Wearing a mask makes it harder for people who are deaf or hard of hearing to communicate.
Masks, especially N95’s, tend to muffle a person’s speech and coupled with the 6-foot social distancing rule, make life miserable for people who have hearing issues. According to the Hearing Loss Association of America, approximately 48 million Americans have some degree of hearing loss. For them, the pandemic offers daily challenges. Even going to the grocery store can be frustrating when you can’t understand what people are saying.
According to Today, simple efforts can facilitate communication. Wearing a clear mask or shield to make it easier to lip read. Although not approved by the U.S. Food and Drug Administration (FDA) for use in medical settings, clear masks are fine in public. And while not everyone reads lips, it can certainly help those who do.
AARP points out that masks can be bothersome for those who wear hearing aids. The elastic bands that go over the ear can get in the way of hearing aid tubes and removing the mask can dislodge the aid altogether. The organization suggests using a mask with cloth ties instead of elastic bands to secure it to the head.
Face people directly and make eye contact. According to The Conversation, you should also speak more carefully and slowly to make it easier for listeners to understand your words.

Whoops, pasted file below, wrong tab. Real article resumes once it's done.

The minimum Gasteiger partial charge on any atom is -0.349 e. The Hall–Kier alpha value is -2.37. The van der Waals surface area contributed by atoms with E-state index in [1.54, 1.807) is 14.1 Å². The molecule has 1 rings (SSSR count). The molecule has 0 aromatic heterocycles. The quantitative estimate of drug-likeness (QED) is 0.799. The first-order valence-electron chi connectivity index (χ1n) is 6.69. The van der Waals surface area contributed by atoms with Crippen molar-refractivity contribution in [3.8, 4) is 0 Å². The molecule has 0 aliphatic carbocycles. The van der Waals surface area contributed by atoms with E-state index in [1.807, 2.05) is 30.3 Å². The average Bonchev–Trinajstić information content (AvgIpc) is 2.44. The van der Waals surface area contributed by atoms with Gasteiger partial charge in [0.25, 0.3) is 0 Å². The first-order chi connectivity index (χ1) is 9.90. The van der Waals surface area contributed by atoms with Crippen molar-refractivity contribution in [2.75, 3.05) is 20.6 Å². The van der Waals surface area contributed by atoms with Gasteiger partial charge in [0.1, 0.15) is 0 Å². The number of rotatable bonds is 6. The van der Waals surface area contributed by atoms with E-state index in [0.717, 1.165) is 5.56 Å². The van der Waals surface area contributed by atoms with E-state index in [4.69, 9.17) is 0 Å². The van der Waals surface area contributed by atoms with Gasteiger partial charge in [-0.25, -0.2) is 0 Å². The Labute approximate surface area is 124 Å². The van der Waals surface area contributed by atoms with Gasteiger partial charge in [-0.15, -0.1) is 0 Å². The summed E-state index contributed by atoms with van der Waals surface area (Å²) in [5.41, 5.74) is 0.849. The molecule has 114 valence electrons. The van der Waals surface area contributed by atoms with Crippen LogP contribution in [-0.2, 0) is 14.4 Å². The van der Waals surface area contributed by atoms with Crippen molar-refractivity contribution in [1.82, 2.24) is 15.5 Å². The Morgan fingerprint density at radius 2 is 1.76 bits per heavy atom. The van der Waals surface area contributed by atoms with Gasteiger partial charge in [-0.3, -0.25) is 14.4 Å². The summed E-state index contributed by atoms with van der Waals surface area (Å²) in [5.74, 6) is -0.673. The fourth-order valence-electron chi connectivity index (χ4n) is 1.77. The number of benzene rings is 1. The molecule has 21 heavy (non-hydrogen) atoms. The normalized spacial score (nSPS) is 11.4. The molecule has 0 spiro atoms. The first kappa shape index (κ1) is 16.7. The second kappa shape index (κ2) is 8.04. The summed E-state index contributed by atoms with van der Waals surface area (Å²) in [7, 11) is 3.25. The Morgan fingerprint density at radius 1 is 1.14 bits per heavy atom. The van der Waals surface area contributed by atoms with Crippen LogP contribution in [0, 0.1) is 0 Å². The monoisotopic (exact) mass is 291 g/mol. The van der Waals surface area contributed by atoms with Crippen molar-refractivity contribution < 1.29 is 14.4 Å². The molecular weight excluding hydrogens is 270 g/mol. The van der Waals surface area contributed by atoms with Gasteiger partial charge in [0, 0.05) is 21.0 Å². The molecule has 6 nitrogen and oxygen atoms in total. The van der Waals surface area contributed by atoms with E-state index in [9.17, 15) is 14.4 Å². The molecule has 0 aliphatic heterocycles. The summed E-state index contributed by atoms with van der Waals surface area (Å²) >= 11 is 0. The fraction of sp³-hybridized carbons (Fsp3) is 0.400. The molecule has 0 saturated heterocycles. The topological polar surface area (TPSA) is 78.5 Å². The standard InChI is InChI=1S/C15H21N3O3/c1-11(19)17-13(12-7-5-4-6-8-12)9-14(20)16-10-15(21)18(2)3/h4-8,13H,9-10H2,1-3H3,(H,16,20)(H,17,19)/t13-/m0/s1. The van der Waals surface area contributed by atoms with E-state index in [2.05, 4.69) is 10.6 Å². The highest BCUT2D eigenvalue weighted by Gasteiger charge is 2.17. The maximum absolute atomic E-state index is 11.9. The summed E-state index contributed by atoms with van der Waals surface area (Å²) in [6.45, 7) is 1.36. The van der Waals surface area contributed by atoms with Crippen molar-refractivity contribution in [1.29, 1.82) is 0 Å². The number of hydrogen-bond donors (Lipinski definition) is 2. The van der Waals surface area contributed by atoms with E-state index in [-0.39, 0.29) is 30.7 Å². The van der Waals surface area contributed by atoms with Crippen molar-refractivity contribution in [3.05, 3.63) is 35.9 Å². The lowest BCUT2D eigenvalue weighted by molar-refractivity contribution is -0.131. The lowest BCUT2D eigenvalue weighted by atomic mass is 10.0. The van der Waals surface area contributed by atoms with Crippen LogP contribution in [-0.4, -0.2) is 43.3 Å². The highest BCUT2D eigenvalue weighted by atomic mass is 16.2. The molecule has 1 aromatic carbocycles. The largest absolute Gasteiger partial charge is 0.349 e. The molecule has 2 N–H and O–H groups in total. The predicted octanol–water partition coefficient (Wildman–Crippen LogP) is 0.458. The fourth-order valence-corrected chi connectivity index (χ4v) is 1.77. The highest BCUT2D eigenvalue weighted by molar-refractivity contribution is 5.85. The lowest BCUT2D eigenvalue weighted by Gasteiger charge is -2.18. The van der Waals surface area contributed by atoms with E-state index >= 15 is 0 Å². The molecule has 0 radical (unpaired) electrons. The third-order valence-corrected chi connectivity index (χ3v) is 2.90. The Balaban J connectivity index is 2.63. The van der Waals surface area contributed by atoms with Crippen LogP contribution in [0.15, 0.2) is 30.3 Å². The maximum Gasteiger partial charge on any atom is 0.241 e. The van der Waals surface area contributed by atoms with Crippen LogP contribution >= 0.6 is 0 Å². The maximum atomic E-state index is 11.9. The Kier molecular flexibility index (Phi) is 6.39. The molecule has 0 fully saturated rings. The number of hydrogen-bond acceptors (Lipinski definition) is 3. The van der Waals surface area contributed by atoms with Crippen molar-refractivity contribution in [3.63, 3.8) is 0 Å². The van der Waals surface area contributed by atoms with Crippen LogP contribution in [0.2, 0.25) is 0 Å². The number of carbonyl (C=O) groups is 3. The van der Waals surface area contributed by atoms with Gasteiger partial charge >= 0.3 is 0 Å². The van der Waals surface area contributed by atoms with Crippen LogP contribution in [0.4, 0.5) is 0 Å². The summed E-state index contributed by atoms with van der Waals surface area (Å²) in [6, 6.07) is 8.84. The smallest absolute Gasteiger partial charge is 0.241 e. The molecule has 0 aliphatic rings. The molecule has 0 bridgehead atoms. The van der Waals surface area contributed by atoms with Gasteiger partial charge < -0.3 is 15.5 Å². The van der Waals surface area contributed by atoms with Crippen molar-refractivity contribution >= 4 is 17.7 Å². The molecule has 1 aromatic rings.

Ask others to repeat back what you have said to ensure they grasped your meaning. This is especially important if you are seeking medical advice from a healthcare professional.
Ask the hard-of-hearing person, “How can I best communicate with you” According to The Conversation, there are options such as speech-to-text or sign language that can be helpful.
Have a pen and pencil in hand. Reema Bogin, a government lawyer who has a condition in which tumors grow on her auditory nerves, told Today that she always carries a pen and paper with her along with her cell phone in case she needs to have someone write something down or transcribe so that she can “hear.”
But the main thing to help those who are hearing challenged, she said, is be kind.
“Patience is number one,” said Bogin.
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